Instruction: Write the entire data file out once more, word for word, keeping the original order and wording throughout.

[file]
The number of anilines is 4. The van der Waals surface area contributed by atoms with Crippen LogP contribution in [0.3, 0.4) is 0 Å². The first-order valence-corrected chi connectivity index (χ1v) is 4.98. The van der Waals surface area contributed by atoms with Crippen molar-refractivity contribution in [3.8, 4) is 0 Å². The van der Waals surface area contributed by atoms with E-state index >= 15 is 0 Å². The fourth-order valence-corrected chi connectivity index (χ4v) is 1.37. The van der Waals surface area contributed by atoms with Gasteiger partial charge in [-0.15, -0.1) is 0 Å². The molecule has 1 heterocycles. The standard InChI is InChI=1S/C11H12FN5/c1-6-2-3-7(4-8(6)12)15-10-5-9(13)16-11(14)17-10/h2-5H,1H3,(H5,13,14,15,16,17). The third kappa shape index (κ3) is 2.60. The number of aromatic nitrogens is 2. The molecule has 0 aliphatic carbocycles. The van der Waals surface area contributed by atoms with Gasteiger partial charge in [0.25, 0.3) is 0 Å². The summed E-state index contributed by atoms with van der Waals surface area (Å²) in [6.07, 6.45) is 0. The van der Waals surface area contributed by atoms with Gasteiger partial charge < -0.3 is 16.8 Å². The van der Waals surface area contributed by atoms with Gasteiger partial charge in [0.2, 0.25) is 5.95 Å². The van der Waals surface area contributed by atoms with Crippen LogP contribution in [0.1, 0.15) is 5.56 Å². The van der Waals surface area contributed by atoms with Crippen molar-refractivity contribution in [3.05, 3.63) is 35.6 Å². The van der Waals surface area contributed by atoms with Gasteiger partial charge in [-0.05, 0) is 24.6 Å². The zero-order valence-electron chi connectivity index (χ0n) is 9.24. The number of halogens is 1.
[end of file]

The number of anilines is 4. The van der Waals surface area contributed by atoms with Crippen LogP contribution in [0.3, 0.4) is 0 Å². The first-order valence-corrected chi connectivity index (χ1v) is 4.98. The van der Waals surface area contributed by atoms with Crippen molar-refractivity contribution in [3.8, 4) is 0 Å². The van der Waals surface area contributed by atoms with E-state index >= 15 is 0 Å². The fourth-order valence-corrected chi connectivity index (χ4v) is 1.37. The van der Waals surface area contributed by atoms with Gasteiger partial charge in [-0.15, -0.1) is 0 Å². The molecule has 1 heterocycles. The standard InChI is InChI=1S/C11H12FN5/c1-6-2-3-7(4-8(6)12)15-10-5-9(13)16-11(14)17-10/h2-5H,1H3,(H5,13,14,15,16,17). The third kappa shape index (κ3) is 2.60. The number of aromatic nitrogens is 2. The molecule has 0 aliphatic carbocycles. The van der Waals surface area contributed by atoms with Gasteiger partial charge in [0.25, 0.3) is 0 Å². The summed E-state index contributed by atoms with van der Waals surface area (Å²) in [6.07, 6.45) is 0. The van der Waals surface area contributed by atoms with Gasteiger partial charge < -0.3 is 16.8 Å². The van der Waals surface area contributed by atoms with Gasteiger partial charge in [0.2, 0.25) is 5.95 Å². The van der Waals surface area contributed by atoms with Crippen LogP contribution in [0.1, 0.15) is 5.56 Å². The van der Waals surface area contributed by atoms with Crippen molar-refractivity contribution in [3.05, 3.63) is 35.6 Å². The van der Waals surface area contributed by atoms with Gasteiger partial charge in [-0.05, 0) is 24.6 Å². The zero-order valence-electron chi connectivity index (χ0n) is 9.24. The number of halogens is 1.